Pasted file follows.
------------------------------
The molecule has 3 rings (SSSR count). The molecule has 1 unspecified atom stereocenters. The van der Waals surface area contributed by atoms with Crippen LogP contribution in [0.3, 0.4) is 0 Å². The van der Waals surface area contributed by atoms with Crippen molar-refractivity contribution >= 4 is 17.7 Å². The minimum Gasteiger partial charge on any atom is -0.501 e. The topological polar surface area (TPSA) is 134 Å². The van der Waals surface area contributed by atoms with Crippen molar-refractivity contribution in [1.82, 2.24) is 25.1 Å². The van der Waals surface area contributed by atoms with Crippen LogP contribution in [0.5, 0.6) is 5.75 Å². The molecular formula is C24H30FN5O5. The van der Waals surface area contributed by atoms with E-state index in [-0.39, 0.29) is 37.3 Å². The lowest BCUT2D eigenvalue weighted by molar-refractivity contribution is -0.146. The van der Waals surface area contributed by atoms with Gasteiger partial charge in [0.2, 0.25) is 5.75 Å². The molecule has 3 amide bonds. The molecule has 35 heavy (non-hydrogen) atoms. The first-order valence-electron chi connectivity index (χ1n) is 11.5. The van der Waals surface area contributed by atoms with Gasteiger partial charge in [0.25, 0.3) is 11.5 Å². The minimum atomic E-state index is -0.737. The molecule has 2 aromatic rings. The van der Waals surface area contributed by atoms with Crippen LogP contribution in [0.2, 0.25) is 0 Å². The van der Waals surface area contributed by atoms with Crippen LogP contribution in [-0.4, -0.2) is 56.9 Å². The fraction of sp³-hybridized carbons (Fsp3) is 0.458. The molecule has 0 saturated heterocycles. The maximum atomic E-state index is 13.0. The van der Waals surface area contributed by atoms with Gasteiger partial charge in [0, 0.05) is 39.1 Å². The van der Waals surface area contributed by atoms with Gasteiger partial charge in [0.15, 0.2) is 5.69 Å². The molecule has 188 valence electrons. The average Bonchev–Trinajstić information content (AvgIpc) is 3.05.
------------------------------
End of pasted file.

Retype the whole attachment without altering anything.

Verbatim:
The molecule has 3 rings (SSSR count). The molecule has 1 unspecified atom stereocenters. The van der Waals surface area contributed by atoms with Crippen LogP contribution in [0.3, 0.4) is 0 Å². The van der Waals surface area contributed by atoms with Crippen molar-refractivity contribution >= 4 is 17.7 Å². The minimum Gasteiger partial charge on any atom is -0.501 e. The topological polar surface area (TPSA) is 134 Å². The van der Waals surface area contributed by atoms with Crippen molar-refractivity contribution in [1.82, 2.24) is 25.1 Å². The van der Waals surface area contributed by atoms with Crippen LogP contribution in [0.5, 0.6) is 5.75 Å². The molecular formula is C24H30FN5O5. The van der Waals surface area contributed by atoms with E-state index in [-0.39, 0.29) is 37.3 Å². The lowest BCUT2D eigenvalue weighted by molar-refractivity contribution is -0.146. The van der Waals surface area contributed by atoms with Gasteiger partial charge in [0.2, 0.25) is 5.75 Å². The molecule has 3 amide bonds. The molecule has 35 heavy (non-hydrogen) atoms. The first-order valence-electron chi connectivity index (χ1n) is 11.5. The van der Waals surface area contributed by atoms with Gasteiger partial charge in [0.25, 0.3) is 11.5 Å². The minimum atomic E-state index is -0.737. The molecule has 2 aromatic rings. The van der Waals surface area contributed by atoms with Crippen LogP contribution in [0.2, 0.25) is 0 Å². The van der Waals surface area contributed by atoms with Crippen LogP contribution in [-0.4, -0.2) is 56.9 Å². The fraction of sp³-hybridized carbons (Fsp3) is 0.458. The molecule has 0 saturated heterocycles. The maximum atomic E-state index is 13.0. The van der Waals surface area contributed by atoms with Gasteiger partial charge in [0, 0.05) is 39.1 Å². The van der Waals surface area contributed by atoms with Gasteiger partial charge in [0.15, 0.2) is 5.69 Å². The molecule has 188 valence electrons. The average Bonchev–Trinajstić information content (AvgIpc) is 3.05.